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A live auction is a dynamic event where items or services are sold to the highest bidder in real-time. Unlike silent auctions or online auctions, live auctions are interactive and often conducted by an auctioneer who calls out the bids and keeps the energy high. Participants bid against one another openly, with each bid higher than the last. The excitement in the room can be palpable as bidders compete for the items they desire. According to the National Auctioneers Association, live auctions are not only about buying and selling but also about the experience, which can be entertaining and competitive.
During a live auction, the auctioneer plays a crucial role in driving the sale and engaging the audience. They provide descriptions and provenance for the items, adding to their perceived value. The auctioneer's chant—a rhythmic repetition of numbers and filler words—creates a sense of urgency that encourages higher bids. Statistically, the live auction industry is significant, contributing billions to the economy annually. For instance, in 2018, the art auction market alone reached a global total of over $29 billion, as reported by Art Basel and UBS. Live auctions remain a cornerstone of the auction world, offering a unique blend of commerce and entertainment.
A live auction is a method of selling goods wherein bidders come to an auction house or other set location. The goods are described and listed and an auctioneer solicits bids, or offers, for each item. The highest bidder wins the auction.
Live auctions can be used to sell a wide variety of goods. Farm and livestock auctions are common, in which animals of varying types and qualities are auctioned off to the highest bidder. Estate auctions and art auctions are also common auctions, since these items are specialized items and sometimes difficult to value and a live auction can be an excellent way of attracting interested buyers.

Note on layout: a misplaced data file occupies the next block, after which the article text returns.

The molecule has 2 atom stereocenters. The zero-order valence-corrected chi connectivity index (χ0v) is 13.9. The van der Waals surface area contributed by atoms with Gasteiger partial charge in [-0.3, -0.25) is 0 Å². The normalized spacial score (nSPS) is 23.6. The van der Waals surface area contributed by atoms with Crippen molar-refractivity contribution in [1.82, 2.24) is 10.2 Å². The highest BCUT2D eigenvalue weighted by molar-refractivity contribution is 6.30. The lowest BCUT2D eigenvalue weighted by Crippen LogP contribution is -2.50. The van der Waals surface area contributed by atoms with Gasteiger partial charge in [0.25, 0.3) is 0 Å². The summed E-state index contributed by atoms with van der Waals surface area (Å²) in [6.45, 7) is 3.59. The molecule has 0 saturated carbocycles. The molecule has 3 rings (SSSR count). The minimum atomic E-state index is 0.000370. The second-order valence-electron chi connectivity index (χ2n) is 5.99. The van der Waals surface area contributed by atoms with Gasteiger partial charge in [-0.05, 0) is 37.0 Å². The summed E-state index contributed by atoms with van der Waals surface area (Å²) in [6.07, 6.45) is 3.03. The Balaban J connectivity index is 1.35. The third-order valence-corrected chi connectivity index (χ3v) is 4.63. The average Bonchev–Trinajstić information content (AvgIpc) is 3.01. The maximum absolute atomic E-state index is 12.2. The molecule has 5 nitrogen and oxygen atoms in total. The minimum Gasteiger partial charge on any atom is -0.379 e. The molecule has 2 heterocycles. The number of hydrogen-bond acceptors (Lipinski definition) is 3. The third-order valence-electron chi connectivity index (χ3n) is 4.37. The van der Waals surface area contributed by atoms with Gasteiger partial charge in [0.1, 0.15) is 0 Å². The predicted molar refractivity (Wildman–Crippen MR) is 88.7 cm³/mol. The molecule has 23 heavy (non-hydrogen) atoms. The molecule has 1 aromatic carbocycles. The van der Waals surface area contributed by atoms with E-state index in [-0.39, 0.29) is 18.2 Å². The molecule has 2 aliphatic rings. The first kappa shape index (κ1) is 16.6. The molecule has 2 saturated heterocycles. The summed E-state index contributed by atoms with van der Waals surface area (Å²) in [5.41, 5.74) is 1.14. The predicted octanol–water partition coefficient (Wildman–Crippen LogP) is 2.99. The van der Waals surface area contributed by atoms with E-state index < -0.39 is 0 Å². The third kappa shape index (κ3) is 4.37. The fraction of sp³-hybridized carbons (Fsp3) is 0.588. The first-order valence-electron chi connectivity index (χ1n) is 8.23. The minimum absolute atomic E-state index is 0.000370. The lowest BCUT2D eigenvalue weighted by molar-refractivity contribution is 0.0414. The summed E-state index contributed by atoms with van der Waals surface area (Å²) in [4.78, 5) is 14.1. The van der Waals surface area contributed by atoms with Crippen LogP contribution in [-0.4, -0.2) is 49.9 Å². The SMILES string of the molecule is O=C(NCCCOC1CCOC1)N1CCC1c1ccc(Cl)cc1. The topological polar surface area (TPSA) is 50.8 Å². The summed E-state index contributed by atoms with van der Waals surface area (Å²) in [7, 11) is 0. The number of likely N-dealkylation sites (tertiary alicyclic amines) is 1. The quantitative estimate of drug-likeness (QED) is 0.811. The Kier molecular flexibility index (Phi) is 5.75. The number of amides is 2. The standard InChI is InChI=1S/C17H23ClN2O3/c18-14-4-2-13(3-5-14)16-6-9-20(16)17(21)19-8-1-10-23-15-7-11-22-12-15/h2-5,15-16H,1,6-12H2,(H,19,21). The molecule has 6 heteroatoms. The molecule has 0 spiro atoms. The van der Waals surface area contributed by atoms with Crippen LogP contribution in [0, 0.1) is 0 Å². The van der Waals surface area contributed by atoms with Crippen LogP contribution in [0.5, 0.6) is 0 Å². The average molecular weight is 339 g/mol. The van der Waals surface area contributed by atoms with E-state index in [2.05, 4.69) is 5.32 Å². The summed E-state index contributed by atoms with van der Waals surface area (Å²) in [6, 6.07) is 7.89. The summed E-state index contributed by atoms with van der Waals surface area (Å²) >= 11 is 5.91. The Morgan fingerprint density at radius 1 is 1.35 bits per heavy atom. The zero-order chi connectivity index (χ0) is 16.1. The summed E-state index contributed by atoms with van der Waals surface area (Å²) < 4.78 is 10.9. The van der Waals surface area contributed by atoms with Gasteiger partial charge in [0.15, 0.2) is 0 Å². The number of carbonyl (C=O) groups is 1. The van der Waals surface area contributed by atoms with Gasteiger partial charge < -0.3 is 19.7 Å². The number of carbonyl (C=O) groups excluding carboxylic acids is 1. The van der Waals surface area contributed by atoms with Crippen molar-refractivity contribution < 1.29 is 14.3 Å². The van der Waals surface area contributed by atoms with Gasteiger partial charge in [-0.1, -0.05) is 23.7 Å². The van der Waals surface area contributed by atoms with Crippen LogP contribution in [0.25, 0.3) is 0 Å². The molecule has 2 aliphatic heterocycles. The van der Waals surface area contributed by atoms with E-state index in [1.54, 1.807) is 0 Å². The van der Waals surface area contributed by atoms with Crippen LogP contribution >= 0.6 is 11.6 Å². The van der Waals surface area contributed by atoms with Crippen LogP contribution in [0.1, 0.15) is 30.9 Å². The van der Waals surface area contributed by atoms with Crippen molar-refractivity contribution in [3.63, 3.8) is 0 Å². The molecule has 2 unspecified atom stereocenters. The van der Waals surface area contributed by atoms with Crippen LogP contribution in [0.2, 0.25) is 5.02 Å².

Numerous other goods and items are also sold be sold at a live auction. When a home goes into foreclosure, for example, it can be sold at an auction. Bankruptcy auctions, estate auctions, and police auctions are other common examples of auctions.
At a live auction, goods are often organized into lot numbers. Each lot may contain one item — such as one house, one car, one cow, or one piece of art. Lots can also contain multiple items, such as an auction for 20 office chairs or for 20 pigs. People who attend a live auction are often given a catalog containing a list and explanation of the lots being sold at the auction. This catalog may contain descriptions of the items being sold, such as a list of the items' contents, its condition, or even an appraised value for the item.
Bidding then begins on items. The auctioneer will call each lot number one by one. Bidders are often given a paddle to hold up to signify their interest in bidding. The auctioneer will usually start the item at the lowest bid, and then customers will raise their paddles to bid an item up.
For example, if an artist is selling a piece of art and wants to get a minimum of $100 US Dollars (USD) for the item, the auctioneer will begin the bidding at $100 USD. If no one bids $100 USD or more, the item will not sell. If a person bids $100 USD, then bidding begins on the item.
The auctioneer will announce the current highest bid and give other bidders a change to raise the price as high as they are willing to pay. This bidding can continue on until no one wants to bid higher than the current highest bid. The item is then sold to the bidder with the current highest bid.